As long as you’re buying your HDMI switches from a reputable dealer (like Cmple), the only considerations you have to worry about are the number of ports, the style (box or pigtail) and any remote control features you’d like. The switch will take care of the rest.

HDMI Splitters

A question we’re often asked about HDMI splitters is Can’t I just get a cheap extension, like a headphone splitter cable? You can probably guess that the answer is no, since we don’t carry cables like that, only splitter boxes. That’s because HDMI is too technologically-advanced to simply attach an extra set of wires and a jack, as is done with headphone extensions. The good news, though, is that high-quality HDMI splitters aren’t very expensive.


HDMI splitters can be chosen to handle two, four, eight or as many as sixteen different outputs; the latter option is useful primarily in venues like offices or sports bars while most homes will require fewer ports. Most splitters have remote controls, and as with switches, they can detect a newly-connected monitor and immediately feed it a video signal. Some units require external power, while others known as “passive” splitters don’t need outside electrical power. Passive units are more convenient and energy efficient, but may not have enough oomph to send signals to many monitors over long distances.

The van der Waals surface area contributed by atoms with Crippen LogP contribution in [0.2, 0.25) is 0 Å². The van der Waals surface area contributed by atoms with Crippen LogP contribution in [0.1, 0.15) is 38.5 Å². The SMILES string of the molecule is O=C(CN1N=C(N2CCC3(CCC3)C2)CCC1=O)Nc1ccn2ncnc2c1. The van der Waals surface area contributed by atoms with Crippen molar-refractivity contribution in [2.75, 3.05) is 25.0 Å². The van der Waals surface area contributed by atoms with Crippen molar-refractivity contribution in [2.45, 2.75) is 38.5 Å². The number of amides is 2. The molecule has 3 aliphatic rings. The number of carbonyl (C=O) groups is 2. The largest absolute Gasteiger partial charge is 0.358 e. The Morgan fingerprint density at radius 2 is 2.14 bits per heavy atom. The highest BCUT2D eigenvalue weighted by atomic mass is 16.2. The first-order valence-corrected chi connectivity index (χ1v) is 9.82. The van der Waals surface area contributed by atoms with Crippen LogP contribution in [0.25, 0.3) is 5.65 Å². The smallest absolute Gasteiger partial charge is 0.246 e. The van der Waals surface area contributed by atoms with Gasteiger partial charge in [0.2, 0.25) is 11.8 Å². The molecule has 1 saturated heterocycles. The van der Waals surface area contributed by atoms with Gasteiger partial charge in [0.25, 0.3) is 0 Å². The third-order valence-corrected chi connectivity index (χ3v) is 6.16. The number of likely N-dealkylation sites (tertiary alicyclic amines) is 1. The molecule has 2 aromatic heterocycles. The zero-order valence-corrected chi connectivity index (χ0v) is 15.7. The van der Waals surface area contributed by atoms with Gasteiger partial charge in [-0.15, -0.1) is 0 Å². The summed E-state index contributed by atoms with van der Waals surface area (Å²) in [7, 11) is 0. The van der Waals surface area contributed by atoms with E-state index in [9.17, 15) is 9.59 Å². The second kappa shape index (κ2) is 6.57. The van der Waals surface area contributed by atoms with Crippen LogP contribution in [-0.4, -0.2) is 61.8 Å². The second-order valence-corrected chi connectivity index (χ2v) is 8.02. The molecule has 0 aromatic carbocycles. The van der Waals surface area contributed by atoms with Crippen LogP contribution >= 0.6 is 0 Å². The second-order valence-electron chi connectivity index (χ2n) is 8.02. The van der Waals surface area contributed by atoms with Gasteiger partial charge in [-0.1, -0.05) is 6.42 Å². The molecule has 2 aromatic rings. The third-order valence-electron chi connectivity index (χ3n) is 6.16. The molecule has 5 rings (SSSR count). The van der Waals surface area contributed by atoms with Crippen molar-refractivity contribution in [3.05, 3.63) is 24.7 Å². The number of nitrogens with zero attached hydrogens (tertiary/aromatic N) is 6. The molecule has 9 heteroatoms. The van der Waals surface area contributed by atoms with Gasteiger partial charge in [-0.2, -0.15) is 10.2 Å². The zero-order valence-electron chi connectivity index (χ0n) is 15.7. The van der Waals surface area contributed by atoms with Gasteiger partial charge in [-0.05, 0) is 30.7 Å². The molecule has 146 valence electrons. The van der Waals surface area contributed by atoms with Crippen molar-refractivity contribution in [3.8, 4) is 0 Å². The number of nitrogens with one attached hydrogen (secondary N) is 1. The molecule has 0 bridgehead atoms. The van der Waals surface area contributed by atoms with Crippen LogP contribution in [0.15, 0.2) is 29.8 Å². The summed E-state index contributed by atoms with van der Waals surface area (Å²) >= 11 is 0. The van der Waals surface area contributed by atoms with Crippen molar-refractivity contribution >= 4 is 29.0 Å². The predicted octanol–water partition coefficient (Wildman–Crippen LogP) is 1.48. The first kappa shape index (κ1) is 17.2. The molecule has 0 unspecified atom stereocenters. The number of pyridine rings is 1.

Splitters can transfer full 1080p high-definition video and high-resolution audio to all connected monitors without any signal loss or degradation, subject to distance limitations which are usually covered in the product description for each unit. They will also transmit the copyright protection signals required to watch a protected movie to each television that’s connected.

There is, however, one important fact you need to know before purchasing an HDMI splitter: the quality of the signal that each television or monitor receives is determined by the lowest resolution connected to the system. For example, if you have a 1080p HDTV and an older 720p television connected to a splitter at the same time, both will receive a lower-quality 720p signal. If two 1080p monitors are connected, though, they’ll both receive full 1080p HD.

That also holds true for 3D video; both monitors would have to support 3D in order for either one to get a 3D picture.

Learn More About Cmple's HDMI Switches And Splitters